I agree that this is pos­si­ble. I’d say the way to go is gen­er­at­ing a few pos­si­ble de­vel­op­ment paths (paired \$/​time and progress/​\$ curves) based on his­tor­i­cal tech’s de­vel­op­ment and do­main-ex­perts’ prog­nos­ti­ca­tions, and then look­ing at marginal effects for each path.

Not hav­ing looked into this more, it seems doable but not-straight­for­ward. Note that the Im­pos­si­ble Burger isn’t a great model for full-on syn­thetic meat. Their burg­ers are mostly plant-based, and they use yeast to syn­the­size hemoglobin, a sin­gle pro­tein—some­thing that’s very much within the purview of ex­ist­ing biotech. This con­trasts with New Har­vest and Mem­phis Meats’ efforts syn­the­siz­ing mus­cle fibers to make ground beef, to say noth­ing of the even­tual goal of syn­the­siz­ing large-scale mus­cle struc­ture to repli­cate steak, etc.

And we have a lot less to go on there. Mark Post at Maas­tricht Univer­sity made a \$325,000 burger in 2013. Mem­phis Meats claimed to be mak­ing meat at \$40,000/​kg in 2016.* Mark Post also claims scal­ing up his cur­rent meth­ods could get to ~\$80/​kg (~\$10/​burger) in a few years. That’s still about an or­der of mag­ni­tude off from the main­stream, and I think you’d need some­one un­bi­ased with do­main ex­per­tise to give you a bet­ter sense of how much tougher that would be.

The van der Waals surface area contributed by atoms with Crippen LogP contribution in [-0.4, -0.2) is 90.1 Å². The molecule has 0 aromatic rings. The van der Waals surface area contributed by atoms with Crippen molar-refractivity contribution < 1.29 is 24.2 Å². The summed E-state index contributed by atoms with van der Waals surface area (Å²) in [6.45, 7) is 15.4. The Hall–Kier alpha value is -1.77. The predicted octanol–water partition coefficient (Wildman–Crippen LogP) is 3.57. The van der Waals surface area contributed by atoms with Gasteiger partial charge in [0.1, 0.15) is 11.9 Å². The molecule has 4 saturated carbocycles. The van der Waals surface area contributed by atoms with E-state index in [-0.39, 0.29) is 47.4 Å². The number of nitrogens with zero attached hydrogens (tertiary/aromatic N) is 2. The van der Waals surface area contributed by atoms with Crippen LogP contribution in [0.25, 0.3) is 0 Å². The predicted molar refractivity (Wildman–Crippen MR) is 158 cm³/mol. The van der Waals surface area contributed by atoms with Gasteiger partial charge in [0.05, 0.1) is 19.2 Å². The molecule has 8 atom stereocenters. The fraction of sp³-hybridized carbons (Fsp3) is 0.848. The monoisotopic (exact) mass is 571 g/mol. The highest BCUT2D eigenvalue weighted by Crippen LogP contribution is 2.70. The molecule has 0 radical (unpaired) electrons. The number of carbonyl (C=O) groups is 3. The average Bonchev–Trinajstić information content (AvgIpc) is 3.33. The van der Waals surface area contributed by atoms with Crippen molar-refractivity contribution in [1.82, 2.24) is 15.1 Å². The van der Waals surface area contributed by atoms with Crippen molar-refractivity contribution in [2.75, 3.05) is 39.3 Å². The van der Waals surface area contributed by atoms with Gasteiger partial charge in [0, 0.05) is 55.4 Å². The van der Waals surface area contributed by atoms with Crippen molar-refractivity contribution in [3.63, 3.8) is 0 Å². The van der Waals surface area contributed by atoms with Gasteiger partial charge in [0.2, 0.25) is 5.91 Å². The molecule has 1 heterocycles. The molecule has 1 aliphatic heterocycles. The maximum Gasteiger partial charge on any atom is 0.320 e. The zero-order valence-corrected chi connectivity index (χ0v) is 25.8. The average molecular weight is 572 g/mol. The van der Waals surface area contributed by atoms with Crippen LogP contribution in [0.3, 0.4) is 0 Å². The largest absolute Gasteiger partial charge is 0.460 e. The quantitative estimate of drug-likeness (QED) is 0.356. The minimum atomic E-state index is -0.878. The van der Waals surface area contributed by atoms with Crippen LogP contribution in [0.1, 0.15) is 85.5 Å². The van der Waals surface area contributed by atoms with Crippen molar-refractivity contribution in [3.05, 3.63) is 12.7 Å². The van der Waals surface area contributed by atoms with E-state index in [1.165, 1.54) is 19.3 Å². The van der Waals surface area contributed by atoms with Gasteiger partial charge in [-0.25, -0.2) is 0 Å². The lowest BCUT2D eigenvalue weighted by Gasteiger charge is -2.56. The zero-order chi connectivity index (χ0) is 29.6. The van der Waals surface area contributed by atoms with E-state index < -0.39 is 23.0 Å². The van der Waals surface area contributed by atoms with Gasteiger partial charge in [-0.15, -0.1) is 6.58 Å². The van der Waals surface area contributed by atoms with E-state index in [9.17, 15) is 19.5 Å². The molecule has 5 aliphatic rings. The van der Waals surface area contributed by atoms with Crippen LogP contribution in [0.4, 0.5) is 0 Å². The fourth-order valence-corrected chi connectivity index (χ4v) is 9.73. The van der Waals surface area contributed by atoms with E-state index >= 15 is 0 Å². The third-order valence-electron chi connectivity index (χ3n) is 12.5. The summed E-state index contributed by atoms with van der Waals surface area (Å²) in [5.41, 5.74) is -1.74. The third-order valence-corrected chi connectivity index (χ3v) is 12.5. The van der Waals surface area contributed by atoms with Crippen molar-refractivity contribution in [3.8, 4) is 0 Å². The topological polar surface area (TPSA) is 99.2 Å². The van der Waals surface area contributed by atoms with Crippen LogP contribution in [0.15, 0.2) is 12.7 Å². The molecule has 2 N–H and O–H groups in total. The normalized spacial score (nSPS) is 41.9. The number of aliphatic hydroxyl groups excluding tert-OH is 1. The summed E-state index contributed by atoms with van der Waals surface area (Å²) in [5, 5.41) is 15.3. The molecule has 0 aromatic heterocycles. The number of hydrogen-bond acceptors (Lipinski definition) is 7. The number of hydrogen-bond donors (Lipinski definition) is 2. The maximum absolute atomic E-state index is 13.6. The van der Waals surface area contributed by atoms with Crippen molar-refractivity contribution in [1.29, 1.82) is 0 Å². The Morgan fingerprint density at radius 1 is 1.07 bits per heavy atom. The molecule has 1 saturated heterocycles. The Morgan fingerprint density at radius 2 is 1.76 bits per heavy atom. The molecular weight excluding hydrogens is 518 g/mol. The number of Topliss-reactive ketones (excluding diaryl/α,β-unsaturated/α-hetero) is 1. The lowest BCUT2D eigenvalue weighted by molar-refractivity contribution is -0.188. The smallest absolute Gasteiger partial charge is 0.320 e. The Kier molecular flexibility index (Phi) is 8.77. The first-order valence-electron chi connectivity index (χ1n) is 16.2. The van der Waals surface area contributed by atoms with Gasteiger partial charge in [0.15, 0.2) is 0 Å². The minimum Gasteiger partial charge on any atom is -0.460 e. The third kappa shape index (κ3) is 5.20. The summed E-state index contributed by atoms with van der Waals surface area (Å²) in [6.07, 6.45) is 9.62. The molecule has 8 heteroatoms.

*Note- ac­cord­ing to Sen­tience Poli­tics’ re­port on vat meat. I haven’t listened to the in­ter­view yet.

• My thoughts, apolo­gies if I am just re­it­er­at­ing what you already know.

It seems like there are 3 very difficult things to get a bal­l­park es­ti­mate of:

1. The like­li­hood of de­vel­op­ing a suc­cess­ful fake chicken as a func­tion of the num­ber of in­vest­ment dol­lars. This seems like a sci­en­tific/​tech­ni­cal ques­tion. The im­pact-driven EA in­vestor will want to know the im­pact of his/​her \$1 on this prob­a­bil­ity, i.e., the slope of this given the likely level of other’s in­vest­ment. I.e., if I ex­pect oth­ers will in­vest \$1 mil­lion, I con­sider how the prob­a­bil­ity of a chicken differs when in­vest­ment in­creases from \$1 mil­lion to \$1 mil­lion +1. (Or to \$1 mil­lion + 1*lev­er­age mul­ti­plier, see be­low).

2. The mul­ti­plier effect of a (donated) in­vest­ment dol­lar, in­clud­ing both a. The lev­er­age of a dol­lar (how much more you could bor­row at a rea­son­able in­ter­est rate with an ad­di­tional dol­lar of equity col­lat­eral); I think this could be es­ti­mated un­der some rea­son­able as­sump­tions b. The effect of an ad­di­tional in­vest­ment dol­lar on sub­se­quent in­vestors/​al­tru­ists will­ing­ness to in­vest. This seems like the hard­est thing to calcu­late, and it is not com­pletely clear whether that effect should even be pos­i­tive. This is the ‘seed money’ ques­tion. It might be that when al­tru­ists see a greater amount of in­vest­ment already, they see their own con­tri­bu­tion as less vi­tal, and in­vest less.

3. The likely over­all dis­tri­bu­tion of to­tal amount in­vested; the \$1 mil­lion in the ex­am­ple in part 1.